Consulo Indicium - 11/5/18
Information for your Consideration…
Factoid – By 2020, the total volume of medical information will double every 73 days. So, the question becomes – how do we teach our young physicians, nurses and other health care providers to stay abreast of the latest and best approaches in care delivery? It’s not just automating information. It’s not just “augmented intelligence”. The issue demands our immediate attention…
Factoid 02 – Medical researchers are actively studying the retina as an early-warning system for onset of not only diabetes – which is well known – but, also dementia, multiple sclerosis, Parkinson’s disease, Alzheimer’s, schizophrenia and more. I think I’ll invent a mirror that can be used for this purpose. Darn. I bet someone is already working on it…
Exercise: An Old Idea Giving Shape to Better Outcomes – As we all know, falling is the bane of growing older. Balance and proprioception become more difficult as we age. In one of my JAMA articles that was lying on the floor waiting for me to read it – when I picked it up – I learned that an old form of aerobic training has become the new model. In the September 10, 2018 issue of JAMA Internal Medicine, tai chi was found to be more effective than balance and strengthening exercises in preventing falls among adults. The study came from Oregon with a randomized selection of older adults (primarily white women, average age = 78) who engaged in a twice weekly program of tai chi for 60 minutes. After 6 months of training, the tai chi group was found to have significantly fewer falls than the traditional exercise and the control groups. The end result: move slow, keep focused and do tai chi!! Now, about that yoga exercise for cleansing the mind…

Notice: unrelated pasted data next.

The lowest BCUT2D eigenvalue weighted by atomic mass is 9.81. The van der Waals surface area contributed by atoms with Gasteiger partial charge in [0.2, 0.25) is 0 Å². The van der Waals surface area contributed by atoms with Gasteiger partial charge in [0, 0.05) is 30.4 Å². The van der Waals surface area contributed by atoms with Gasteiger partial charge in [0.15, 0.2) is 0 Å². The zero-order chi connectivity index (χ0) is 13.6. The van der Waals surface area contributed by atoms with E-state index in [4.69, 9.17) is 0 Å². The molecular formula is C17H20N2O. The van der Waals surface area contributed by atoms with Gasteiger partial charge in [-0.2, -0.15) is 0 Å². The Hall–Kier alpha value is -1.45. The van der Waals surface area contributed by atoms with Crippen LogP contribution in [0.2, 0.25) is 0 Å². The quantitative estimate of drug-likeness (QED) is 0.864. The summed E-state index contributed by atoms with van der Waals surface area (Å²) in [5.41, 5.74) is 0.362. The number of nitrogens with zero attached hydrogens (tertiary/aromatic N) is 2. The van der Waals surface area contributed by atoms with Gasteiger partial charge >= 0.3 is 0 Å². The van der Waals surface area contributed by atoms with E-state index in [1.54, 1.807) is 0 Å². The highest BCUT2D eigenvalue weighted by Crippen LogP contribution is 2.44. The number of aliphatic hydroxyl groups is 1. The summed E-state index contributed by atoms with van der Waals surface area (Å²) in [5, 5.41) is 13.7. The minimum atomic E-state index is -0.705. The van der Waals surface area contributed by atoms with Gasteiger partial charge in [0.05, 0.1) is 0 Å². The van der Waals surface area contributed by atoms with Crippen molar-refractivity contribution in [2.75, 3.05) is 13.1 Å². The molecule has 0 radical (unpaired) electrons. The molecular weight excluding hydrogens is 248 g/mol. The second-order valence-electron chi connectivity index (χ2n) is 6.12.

On The Upside-01: Healthcare Groups Oppose Rule Penalizing Use of Public Benefits by Immigrants – The Trump Administration via the Department of Homeland Security proposed a rule last month that would penalize legal immigrants for using government benefits like Medicaid. It’s a rule that rang the alarm bells among a wide range of healthcare and public health organizations. Stepping up to the plate in opposition to the rule were the American Hospital Association, America's Essential Hospitals, the American Academy of Family Physicians and the American Academy of Pediatrics. Beyond the medical groups, there was a broad coalition of advocacy groups seeking to block the rule. According to experts in the field, literally hundreds of thousands of children and other members of low-income legal immigrant families would be forced out of participating in public programs that provide nutrition, housing and healthcare services. The opposing medical groups cited the ensuing public health dangers as a major consideration in why the rule was ill-advised. Kudos to the health care leaders and advocates for drawing the line!!!
…And, for those who think I’m not a middle-of-the-roader…
On The Upside-02: CMS Proposes Telehealth Expansion for Medicare Advantage Plans – The Trump Administration via the Centers for Medicare and Medicaid Services made a 362-page proposal to eliminate geographical restrictions on telehealth access in Medicare Advantage (MA) plans by 2020. The change would enable those plans located in urban areas to use connected health technology services as a core component of their approach. Furthermore, the proposal would allow members access to telecare services in the home as well as through medical service locations. The proposal was posted by CMS last week and will be available for comments through December 31st. The proposal emanates from language in the Bipartisan Budget Act of 2018 signed into law by President Donald Trump earlier this year, which included provisions to increase the use of telehealth and telemedicine by MA plans. In issuing the proposal, CMS stated that it believes the change “…will increase access to patient-centered care by giving enrollees more control to determine when, where, and how they access benefits.” One of the benefits will be cost savings in care delivery to the tune of about $4.5 billion dollars over the next decade once implementation begins. In other news, the Department of Agriculture announced over $39M in learning grants related to telehealth and telemedicine. Kudos to the Trump Administration leaders at CMS!!